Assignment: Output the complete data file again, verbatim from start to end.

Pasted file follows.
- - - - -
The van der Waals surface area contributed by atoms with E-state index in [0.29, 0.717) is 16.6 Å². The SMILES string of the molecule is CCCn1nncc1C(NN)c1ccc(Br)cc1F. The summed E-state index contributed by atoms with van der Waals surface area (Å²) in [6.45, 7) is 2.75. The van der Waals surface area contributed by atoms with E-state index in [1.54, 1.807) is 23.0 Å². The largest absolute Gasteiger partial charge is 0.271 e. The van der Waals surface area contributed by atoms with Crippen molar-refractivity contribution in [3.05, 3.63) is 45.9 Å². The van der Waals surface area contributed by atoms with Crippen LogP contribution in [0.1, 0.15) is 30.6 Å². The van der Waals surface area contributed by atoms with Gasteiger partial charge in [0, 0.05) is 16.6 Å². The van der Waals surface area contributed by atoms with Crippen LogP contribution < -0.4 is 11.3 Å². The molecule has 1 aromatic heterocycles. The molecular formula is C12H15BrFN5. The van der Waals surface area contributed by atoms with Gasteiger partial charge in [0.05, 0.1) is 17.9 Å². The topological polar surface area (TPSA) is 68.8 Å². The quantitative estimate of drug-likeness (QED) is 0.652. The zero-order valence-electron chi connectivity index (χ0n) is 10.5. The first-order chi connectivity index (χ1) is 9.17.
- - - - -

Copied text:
The van der Waals surface area contributed by atoms with E-state index in [0.29, 0.717) is 16.6 Å². The SMILES string of the molecule is CCCn1nncc1C(NN)c1ccc(Br)cc1F. The summed E-state index contributed by atoms with van der Waals surface area (Å²) in [6.45, 7) is 2.75. The van der Waals surface area contributed by atoms with E-state index in [1.54, 1.807) is 23.0 Å². The largest absolute Gasteiger partial charge is 0.271 e. The van der Waals surface area contributed by atoms with Crippen molar-refractivity contribution in [3.05, 3.63) is 45.9 Å². The van der Waals surface area contributed by atoms with Crippen LogP contribution in [0.1, 0.15) is 30.6 Å². The van der Waals surface area contributed by atoms with Gasteiger partial charge in [0, 0.05) is 16.6 Å². The van der Waals surface area contributed by atoms with Crippen LogP contribution < -0.4 is 11.3 Å². The molecule has 1 aromatic heterocycles. The molecular formula is C12H15BrFN5. The van der Waals surface area contributed by atoms with Gasteiger partial charge in [0.05, 0.1) is 17.9 Å². The topological polar surface area (TPSA) is 68.8 Å². The quantitative estimate of drug-likeness (QED) is 0.652. The zero-order valence-electron chi connectivity index (χ0n) is 10.5. The first-order chi connectivity index (χ1) is 9.17.